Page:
Under both approaches, however, the focus is on the elements, not the facts, of the conviction. 570 U.S. at 263. Furthermore, a sentencing court may not apply the modified categorical approach when a defendant's prior conviction was for violating an indivisible statute. A prior conviction may only be used to enhance a sentence if the statute defining a prior conviction has the same or narrower elements as the generic offense. 570 U.S. at 260-61. The Kansas Supreme Court adopted Descamps in Dickey.
Last month, our Supreme Court clarified this analysis by directing us on how we should analyze out-of-state convictions and ruled how convictions are to be scored as either a person of nonperson crime in Kansas. See State v. Wetrich, 307 Kan. ___, 412 P.3d 984 (2018); State v. Moore, 307 Kan. ___, 412 P.3d 965 (2018); State v. Buell, 307 Kan. ___, 412 P.3d 1004 (2018). The Supreme Court followed the framework from Descamps through Dickey, with the additional benefit of Mathis, and held:
"For an out-of-state conviction to be comparable to an offense under the Kansas criminal code, the elements of the out-of-state crime cannot be broader than the elements of the Kansas crime. In other words, the elements of the out-of-state crime must be identical to, or narrower than, the elements of the Kansas crime to which it is being referenced." Wetrich, 412 P.3d at 991.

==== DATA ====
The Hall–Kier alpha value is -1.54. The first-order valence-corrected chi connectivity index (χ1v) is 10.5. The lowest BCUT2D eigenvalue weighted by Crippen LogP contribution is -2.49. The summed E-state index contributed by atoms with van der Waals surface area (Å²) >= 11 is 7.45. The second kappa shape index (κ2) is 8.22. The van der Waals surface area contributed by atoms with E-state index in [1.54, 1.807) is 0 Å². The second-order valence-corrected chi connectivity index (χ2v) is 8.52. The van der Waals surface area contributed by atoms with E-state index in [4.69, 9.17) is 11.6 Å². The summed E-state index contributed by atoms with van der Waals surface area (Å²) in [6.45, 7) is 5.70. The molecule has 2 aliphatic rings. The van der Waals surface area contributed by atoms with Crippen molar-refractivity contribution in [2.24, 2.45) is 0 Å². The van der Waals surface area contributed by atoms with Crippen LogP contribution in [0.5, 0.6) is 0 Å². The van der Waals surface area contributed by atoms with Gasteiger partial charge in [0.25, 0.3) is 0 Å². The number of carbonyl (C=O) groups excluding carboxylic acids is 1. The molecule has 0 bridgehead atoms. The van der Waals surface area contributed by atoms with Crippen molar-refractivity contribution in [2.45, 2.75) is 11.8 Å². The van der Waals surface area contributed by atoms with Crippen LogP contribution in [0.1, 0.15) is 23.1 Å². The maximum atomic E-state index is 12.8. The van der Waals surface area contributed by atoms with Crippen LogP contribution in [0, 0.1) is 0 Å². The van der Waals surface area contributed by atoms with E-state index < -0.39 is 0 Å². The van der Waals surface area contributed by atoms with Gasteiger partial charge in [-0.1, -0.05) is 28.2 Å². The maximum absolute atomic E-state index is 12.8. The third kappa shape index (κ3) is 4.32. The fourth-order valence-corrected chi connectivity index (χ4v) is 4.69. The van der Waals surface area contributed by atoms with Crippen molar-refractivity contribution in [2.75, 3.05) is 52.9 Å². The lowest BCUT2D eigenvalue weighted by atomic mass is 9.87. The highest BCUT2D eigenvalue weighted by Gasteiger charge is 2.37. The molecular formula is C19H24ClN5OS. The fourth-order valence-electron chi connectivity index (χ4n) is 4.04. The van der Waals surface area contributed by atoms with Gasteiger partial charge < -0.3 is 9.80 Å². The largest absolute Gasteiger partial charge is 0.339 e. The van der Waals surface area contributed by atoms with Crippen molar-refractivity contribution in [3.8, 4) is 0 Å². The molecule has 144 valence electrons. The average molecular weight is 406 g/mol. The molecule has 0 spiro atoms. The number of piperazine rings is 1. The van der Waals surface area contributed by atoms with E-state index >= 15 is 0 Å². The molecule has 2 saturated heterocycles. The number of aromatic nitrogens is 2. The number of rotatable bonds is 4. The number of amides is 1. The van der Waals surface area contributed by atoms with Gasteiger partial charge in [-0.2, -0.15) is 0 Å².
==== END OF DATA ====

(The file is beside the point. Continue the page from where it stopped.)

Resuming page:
Outcome: As such, Illinois' statutory elements of robbery are significantly broader than Kansas' definition of robbery. It provides for robbery to occur through threat of damage to one's property, and Kansas' does not. Thus, Cannon's Illinois conviction could have resulted from conduct exceeding Kansas' definition of robbery. Additionally, the State has not argued any other offense under the Kansas Criminal Code is comparable to the Illinois crime of robbery. Under the Wetrich, Moore, and Buell analysis, Illinois' robbery statute is not identical to or narrower than Kansas' robbery statute. As a result, Cannon's Illinois robbery conviction must be scored as a nonperson felony.